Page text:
Cambodia, which did not evacuate its citizens from Wuhan, has been particularly steadfast in its support for the Chinese leadership in its response to the crisis. Prime Minister Hun Sen traveled to China last week, and reportedly even asked to visit Wuhan. He did not make it that far but instead had a state visit in Beijing with Xi, who praised him as a “friend in need.”
Pakistan, known as China’s “all-weather friend,” similarly refused to evacuate citizens from Wuhan despite pleas from students in the city asking to go home, and resumed flights to and from China earlier this month. “We stand by China in full solidarity,” a top Pakistani health official said.
North Korea, on the other hand, has taken swift steps to close the border with China, stopping flights and train travel across the border, even though it is heavily reliant on the bigger neighbor for much of its economic activity. North Korea’s public health infrastructure is ill equipped to handle an outbreak, so its best hope lies in preventing the spread of the virus to its population.
Russia’s response to the Chinese leadership’s handling of the crisis has been mixed. Russia issued a BRICS Chairmanship Statement expressing support for China’s fight against the epidemic, which China’s foreign ministry warmly welcomed. But Russia has not held back from stemming the flow of people between the two countries, closing most of the entry points along the shared border and suspending some visas for Chinese nationals.
What has the impact been on Hong Kong and the protest movement?
Lee: Hong Kong has seen the highest rates of coronavirus infection outside mainland China, with 50 confirmed cases in Hong Kong as of February 12 and one reported death. These figures are relatively small in comparison to the mainland with more than 40,000 cases and over 1,000 deaths. Yet the outbreak particularly resonates for residents of the Special Administrative Region, with the situation being reminiscent of the 2003 SARS epidemic, a traumatic event that remains a painful memory for residents of Hong Kong.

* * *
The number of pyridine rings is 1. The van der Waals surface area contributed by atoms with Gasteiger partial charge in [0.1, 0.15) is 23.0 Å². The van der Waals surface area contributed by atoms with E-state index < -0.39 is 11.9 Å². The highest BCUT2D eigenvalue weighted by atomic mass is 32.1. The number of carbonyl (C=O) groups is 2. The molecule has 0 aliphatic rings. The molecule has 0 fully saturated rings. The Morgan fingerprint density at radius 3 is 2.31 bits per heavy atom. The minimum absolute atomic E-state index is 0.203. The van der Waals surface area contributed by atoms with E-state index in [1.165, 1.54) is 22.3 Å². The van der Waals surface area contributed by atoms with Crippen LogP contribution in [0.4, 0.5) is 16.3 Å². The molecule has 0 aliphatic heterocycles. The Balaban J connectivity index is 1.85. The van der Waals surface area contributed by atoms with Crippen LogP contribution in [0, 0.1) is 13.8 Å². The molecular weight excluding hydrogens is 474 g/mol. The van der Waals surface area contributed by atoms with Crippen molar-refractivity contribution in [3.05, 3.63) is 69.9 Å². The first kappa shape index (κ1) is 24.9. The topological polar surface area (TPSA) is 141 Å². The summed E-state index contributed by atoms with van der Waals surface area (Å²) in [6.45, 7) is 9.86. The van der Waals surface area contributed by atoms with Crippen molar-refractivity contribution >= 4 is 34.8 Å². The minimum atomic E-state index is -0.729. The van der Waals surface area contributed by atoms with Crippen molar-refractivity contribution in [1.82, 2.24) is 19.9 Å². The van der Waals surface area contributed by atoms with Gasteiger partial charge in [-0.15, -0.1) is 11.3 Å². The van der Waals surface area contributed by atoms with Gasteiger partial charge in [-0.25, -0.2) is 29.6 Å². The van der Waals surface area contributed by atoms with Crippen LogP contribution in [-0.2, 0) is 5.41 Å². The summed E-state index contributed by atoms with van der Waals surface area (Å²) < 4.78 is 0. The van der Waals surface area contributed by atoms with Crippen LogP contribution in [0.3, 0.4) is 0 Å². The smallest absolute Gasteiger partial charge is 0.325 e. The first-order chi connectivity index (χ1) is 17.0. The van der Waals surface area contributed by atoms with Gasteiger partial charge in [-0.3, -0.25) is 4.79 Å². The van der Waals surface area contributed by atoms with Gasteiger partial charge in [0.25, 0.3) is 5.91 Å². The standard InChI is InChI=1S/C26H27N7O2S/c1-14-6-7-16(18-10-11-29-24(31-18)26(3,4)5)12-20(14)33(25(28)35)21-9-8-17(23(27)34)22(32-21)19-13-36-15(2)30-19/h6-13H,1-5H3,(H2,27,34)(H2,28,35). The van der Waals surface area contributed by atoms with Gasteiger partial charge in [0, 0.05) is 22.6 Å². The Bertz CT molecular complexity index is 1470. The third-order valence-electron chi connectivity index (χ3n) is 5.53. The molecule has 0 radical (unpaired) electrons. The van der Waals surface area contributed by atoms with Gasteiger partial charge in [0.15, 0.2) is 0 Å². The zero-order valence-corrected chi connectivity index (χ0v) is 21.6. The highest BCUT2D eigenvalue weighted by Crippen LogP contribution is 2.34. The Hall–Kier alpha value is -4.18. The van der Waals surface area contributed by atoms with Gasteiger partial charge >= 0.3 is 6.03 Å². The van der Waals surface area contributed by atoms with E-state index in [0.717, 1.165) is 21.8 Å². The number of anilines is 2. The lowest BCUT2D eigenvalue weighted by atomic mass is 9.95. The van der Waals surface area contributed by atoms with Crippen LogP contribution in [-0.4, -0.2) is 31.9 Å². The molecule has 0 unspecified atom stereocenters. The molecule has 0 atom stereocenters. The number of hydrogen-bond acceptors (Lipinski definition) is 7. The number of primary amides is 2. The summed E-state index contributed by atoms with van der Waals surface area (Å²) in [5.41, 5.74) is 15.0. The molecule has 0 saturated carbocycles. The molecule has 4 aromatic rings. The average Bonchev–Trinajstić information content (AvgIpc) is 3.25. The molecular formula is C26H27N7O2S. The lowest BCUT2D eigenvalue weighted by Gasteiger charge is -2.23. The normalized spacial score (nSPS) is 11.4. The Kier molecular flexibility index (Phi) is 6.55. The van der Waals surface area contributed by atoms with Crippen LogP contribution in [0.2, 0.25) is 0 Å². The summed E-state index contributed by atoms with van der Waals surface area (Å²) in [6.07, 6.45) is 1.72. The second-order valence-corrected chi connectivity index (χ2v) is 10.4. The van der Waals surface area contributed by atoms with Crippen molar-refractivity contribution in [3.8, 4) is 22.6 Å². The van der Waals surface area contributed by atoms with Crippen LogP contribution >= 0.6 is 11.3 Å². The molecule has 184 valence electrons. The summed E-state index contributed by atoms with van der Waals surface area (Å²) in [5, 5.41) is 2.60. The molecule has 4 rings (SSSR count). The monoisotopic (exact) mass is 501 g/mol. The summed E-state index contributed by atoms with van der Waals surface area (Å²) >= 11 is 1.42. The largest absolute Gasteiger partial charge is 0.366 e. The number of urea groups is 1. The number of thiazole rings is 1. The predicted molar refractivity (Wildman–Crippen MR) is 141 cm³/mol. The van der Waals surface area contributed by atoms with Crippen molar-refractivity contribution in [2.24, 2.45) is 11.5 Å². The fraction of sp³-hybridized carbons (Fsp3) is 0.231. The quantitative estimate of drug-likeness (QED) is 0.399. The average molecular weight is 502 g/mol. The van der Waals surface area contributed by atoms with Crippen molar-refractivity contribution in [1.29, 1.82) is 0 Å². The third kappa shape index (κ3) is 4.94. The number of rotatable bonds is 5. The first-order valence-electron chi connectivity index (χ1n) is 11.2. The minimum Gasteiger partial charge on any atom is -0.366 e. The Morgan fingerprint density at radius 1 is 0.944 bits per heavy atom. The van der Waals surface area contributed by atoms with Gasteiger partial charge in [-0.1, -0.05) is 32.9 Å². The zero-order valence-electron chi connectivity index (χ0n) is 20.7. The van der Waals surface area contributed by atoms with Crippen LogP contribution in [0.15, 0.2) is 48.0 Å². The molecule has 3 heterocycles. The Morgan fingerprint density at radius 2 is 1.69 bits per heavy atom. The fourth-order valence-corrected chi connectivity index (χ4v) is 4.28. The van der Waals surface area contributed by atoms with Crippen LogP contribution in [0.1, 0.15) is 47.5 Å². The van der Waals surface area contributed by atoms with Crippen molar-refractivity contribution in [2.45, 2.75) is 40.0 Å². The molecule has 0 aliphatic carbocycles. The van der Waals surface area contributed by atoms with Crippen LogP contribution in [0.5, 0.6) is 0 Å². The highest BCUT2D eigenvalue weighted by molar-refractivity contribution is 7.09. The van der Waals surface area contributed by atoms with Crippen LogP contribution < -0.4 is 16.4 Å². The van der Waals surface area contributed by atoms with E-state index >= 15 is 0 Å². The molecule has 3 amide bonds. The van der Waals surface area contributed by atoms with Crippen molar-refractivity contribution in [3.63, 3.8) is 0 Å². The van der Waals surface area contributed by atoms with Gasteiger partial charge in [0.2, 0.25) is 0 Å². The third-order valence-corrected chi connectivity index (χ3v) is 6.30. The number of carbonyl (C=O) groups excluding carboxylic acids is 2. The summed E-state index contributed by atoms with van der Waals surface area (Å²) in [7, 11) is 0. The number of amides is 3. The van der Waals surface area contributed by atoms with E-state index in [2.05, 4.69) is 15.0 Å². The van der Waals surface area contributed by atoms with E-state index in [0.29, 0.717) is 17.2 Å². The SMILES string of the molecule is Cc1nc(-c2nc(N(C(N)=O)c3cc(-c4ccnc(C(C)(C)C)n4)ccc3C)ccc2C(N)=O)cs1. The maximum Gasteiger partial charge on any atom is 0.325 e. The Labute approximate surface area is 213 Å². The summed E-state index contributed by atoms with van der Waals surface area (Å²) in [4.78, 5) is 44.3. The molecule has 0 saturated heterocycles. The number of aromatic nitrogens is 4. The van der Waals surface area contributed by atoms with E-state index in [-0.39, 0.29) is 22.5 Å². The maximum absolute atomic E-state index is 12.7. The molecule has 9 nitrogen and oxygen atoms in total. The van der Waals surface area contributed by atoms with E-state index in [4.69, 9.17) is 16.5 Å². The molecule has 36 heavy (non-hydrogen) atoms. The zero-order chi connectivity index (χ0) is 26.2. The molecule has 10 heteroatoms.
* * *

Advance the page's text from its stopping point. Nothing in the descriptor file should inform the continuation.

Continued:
While there has been lower turnout at mass rallies due to the fear of infection, the epidemic has also had a transformative effect on the protest movement in Hong Kong, leading some members of the pro-establishment camp to join a coalition of pro-democracy “yellow ribbons” to voice their frustration against the local government’s incompetency in managing the public health crisis. Dissatisfaction with Hong Kong Chief Executive Carrie Lam, especially toward her refusal to completely close the border to visitors from the mainland and failure to distribute face masks to its citizens, is reflected in the plummeting level of trust in the local government. While these grievances are most acutely targeted at the Hong Kong government, deepening anti-mainland sentiment portends an even greater challenge for Beijing as it attempts to assuage discontent and strengthen the Chinese Communist Party’s authority through a new head of its Liaison Office.
About the Authors
Jacob Stokes is a senior policy analyst in the China Program at the United States Institute of Peace.
Rachel Vandenbrink is a program officer for China in the Asia Center at the United States Institute of Peace.
Paul Kyumin Lee is a program assistant for the China and North Korea programs at the United States Institute of Peace.